Passive immunization procedures with antisera


Passive Immunization (Antisera)


The usual prophylactic dose is 1500 units of horse ATS given s.c. or im. Soon after injury

Gas Gangrene

A polyvalent antitoxin is used. A patient who has sustained a wound possibly contaminated with spores of gas gangrene should receive a dose of 10,000IU of Cl.perfringens. Antitoxin, 5000 units of Cl.septicum antitoxin & 10,000 units of Cl.oedematiens antitoxin, im or in urgent cases intravenously  


Antirabies serum in a dose of of 40 IU per kg of body weight should be given im within 72 hours & preferably within 24 hrs of exposure. A part of the antiserum is applied locally to the wound.


When Botulism is suspected, 10,000 units of polyvalent antitoxin is recommended every 3 to 4 hours


A dose of 500-1,000 unit of diphtheria antitoxin is given im to susceptible contacts immediately after exposure. Protection does not last more than 2-3 weeks.


Human filarial infections

Disease produced
Wuchereria bancrofti
Culex mosquitoes
Lymphatic filariasis
Brugia malayi
Mansonia mosquitoes
Lymphatic filariasis
Brugia timori
Anopheles mosquitoes,
Mansonia mosquitoes
Lymphatic filariasis
Onchocerca volvulus
Simulum flies
Subcutaneous nodules, River blindness
Loa loa
Chrysopes flies
Recurrent, Transient subcutaneous swellings
Probably rarely any clinical illness
Probably rarely any clinical illness
Mansonella ozzardi
Probably rarely any clinical illness

SAFE triangle for ICD placement

1. Anterior border of the latissimus dorsi
2. Lateral border of pectoralis major muscle
3. A line superior to the horizontal level of the nipple and an apex below the axilla

Leukocoria is seen in

·         Retinoblastoma

·         Congenital cataract

·         Inflammatory deposits in the eye

·         Coloboma of choroid

·         Retrolental fibroplasia (Retinopathy of prematurity)

·         Persistent hyperplastic primary vitreous

·         Toxocara endopthalmitis

·         Exudative retinopathy of coats

·         Tuberculoma of choroid

·         Retinal detachment

tumors in children

·         Astrocytoma are the most common brain tumors in children.

·         Juvenile pilocytic astrocytoma is the most common astrocytoma in children , comprising 20% of all brain tumors.

·         Neuroblastoma is the most common intraabdominal solid tumor in children.

·         Rhabdomyosarcoma is the most common soft tissue sarcoma in children under 15 years of age .

·         The most common primary site for rhadomyosarcoma in children in head and neck region.

·         The most common malignant bone tumor in children is osteosarcoma.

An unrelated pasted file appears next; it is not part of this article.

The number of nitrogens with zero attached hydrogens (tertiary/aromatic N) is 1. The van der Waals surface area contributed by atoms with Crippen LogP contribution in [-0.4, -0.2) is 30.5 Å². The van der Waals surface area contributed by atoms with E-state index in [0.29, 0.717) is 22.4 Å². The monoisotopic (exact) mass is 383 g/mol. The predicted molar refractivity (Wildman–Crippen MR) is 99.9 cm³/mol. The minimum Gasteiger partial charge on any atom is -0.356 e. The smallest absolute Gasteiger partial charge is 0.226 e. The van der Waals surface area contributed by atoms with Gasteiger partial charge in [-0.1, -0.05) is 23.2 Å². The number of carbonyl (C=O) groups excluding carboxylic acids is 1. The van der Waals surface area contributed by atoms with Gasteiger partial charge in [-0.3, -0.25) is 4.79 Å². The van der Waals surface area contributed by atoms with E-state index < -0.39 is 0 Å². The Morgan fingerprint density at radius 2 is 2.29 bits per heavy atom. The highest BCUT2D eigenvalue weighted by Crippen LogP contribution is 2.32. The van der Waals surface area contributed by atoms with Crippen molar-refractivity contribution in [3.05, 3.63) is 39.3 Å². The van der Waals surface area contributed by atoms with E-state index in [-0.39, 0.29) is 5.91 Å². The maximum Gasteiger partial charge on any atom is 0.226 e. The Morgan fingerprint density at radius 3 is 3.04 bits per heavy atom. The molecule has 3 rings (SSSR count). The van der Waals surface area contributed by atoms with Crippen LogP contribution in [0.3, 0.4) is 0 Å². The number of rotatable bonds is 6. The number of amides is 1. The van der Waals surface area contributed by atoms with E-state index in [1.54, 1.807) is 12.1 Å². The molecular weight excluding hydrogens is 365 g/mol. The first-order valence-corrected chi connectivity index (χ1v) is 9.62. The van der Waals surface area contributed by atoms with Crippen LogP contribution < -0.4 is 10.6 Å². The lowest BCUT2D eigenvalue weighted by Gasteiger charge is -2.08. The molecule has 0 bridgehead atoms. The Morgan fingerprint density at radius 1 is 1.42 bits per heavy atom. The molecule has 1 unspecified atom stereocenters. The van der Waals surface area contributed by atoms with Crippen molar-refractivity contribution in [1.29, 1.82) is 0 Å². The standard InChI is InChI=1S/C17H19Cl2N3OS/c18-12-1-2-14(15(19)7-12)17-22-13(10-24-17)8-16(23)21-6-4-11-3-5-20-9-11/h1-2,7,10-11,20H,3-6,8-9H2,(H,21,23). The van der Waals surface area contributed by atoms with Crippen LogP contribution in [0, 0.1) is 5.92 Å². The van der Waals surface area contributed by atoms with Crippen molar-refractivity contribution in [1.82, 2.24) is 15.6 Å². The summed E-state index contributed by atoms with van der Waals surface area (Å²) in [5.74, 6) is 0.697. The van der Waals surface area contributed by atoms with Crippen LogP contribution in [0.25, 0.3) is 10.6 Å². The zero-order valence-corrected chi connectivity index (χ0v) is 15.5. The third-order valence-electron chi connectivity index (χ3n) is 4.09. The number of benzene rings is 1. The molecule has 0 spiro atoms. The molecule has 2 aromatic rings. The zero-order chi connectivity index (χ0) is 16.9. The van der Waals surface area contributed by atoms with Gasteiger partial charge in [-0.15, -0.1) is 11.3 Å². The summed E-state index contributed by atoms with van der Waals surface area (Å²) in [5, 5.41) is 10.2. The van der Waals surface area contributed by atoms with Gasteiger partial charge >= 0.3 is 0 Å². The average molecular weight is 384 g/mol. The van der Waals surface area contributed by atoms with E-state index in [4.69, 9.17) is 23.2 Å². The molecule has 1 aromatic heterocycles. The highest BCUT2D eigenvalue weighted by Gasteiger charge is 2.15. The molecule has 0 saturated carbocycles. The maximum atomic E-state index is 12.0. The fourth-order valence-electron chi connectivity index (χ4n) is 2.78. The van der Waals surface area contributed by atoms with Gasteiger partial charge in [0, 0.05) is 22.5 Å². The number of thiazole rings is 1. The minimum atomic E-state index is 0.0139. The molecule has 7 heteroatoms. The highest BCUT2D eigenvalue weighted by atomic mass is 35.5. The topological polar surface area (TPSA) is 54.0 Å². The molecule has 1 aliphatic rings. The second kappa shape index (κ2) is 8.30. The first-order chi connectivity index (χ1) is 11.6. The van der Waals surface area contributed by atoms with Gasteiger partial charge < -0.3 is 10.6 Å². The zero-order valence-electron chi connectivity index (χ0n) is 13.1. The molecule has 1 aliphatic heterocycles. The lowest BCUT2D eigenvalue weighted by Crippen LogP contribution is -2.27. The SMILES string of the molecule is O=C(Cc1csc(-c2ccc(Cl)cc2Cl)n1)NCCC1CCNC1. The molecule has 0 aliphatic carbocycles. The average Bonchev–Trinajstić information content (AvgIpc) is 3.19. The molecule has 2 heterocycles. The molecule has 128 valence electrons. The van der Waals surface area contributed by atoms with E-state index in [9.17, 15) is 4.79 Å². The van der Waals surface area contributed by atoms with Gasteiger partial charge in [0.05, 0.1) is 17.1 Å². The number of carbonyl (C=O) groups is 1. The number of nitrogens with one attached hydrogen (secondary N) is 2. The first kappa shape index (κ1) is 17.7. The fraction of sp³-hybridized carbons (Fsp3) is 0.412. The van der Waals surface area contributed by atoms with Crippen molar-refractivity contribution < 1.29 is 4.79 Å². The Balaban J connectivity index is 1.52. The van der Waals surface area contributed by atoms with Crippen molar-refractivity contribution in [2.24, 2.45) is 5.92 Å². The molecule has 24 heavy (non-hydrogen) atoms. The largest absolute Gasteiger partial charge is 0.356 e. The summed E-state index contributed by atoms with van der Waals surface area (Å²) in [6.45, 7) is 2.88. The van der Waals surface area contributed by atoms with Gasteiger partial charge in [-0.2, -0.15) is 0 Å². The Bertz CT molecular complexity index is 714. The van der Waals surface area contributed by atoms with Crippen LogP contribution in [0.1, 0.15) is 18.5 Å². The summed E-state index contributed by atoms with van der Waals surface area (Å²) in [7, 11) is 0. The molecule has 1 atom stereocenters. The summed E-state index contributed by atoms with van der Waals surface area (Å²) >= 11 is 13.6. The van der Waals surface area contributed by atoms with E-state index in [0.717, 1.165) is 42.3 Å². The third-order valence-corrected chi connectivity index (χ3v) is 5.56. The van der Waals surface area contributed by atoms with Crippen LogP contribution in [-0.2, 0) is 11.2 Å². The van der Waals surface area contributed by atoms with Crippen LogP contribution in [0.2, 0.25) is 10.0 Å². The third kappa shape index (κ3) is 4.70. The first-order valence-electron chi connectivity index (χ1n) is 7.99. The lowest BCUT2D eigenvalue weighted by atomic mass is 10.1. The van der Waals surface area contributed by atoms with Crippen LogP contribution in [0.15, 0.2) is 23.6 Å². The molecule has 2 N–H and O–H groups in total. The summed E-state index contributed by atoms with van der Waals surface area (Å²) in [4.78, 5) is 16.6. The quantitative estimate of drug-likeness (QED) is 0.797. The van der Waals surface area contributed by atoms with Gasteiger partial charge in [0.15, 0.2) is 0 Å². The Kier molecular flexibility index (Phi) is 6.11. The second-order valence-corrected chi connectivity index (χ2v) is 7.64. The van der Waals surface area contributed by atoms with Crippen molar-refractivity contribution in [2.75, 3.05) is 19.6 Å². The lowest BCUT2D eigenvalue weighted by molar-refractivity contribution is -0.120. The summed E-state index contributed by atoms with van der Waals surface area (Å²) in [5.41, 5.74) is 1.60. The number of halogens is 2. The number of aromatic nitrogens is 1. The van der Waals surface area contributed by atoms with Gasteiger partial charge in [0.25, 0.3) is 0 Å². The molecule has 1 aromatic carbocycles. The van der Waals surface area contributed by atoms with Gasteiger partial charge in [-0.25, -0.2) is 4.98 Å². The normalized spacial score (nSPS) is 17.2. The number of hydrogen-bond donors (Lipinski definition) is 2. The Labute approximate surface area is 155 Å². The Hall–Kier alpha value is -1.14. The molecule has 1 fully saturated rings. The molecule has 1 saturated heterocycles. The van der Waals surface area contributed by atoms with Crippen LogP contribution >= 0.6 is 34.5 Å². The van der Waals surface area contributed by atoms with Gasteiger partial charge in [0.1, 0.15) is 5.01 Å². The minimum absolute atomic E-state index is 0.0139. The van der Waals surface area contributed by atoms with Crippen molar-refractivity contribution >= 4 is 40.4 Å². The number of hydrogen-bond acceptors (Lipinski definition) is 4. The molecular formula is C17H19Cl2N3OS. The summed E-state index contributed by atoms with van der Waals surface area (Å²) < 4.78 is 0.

·         Retinoblastoma is the most common primary ocular tumor of childhood.


Dobutamine Stress Echocardiogram

Dobutamine Stress Echocardiogram

What is a Dobutamine Stress Echocardiogram (Echo)?

  • A Dobutamine Stress Echo is a non-invasive test used to evaluate coronary artery disease in patients who are unable to exercise on a treadmill.
  • Dobutamine is a medication that increases heart rate and blood pressure similar to the effect of exercise.
  • The rise in heart rate increases the oxygen demand of the heart and helps to determine if the heart muscle is getting enough blood and oxygen.
  • The test includes an echocardiogram done at rest and again at peak heart rate. This procedure uses sound waves (ultrasound) to produce an image of the internal structures of the heart.
  • In order to produce an image of the heart muscle, gel is applied to the patient's chest area and a transducer (a wand-like apparatus) is moved over the chest.
  • Electrodes are placed on the chest to record an electrocardiogram (EKG) which monitors the heart's rate and rhythm.
  • An IV line will be started and Dobutamine will be administered by a nurse.
  • The cardiologist will observe for any symptoms, irregular heart rhythms, an inappropriate heart rate or blood pressure responses.
  • The test takes about an hour.
  • This test must be ordered by a doctor.

Why is a Dobutamine Stress Echo Done?

  • This test will help the doctor evaluate the patient's cardiac condition related to the following:
    • How well the heart muscle and valves are working and how they function under stress.
    • The size of the heart's pumping chambers (ventricles).
    • Abnormal heart function: coronary artery disease and/or inadequate coronary blood supply.


Pollicisation of the index finger

Pollicisation of the index finger

Pollicisation of the index finger is the treatment of choice

for reconstruction in children with congenital hypoplasia of

the thumb.1-5 Good outcomes have been reported for range

of movement, power, appearance and sensation,


Figure 1a – A 40-year-old man with bilateral congenital absence of the thumb with an associated

radial club hand on the right. Figures 1b and 1c – Radiographs showing pollicisation of the index finger

of the left hand in isolated congenital absence of the thumb (b) and of the right hand in radial club hand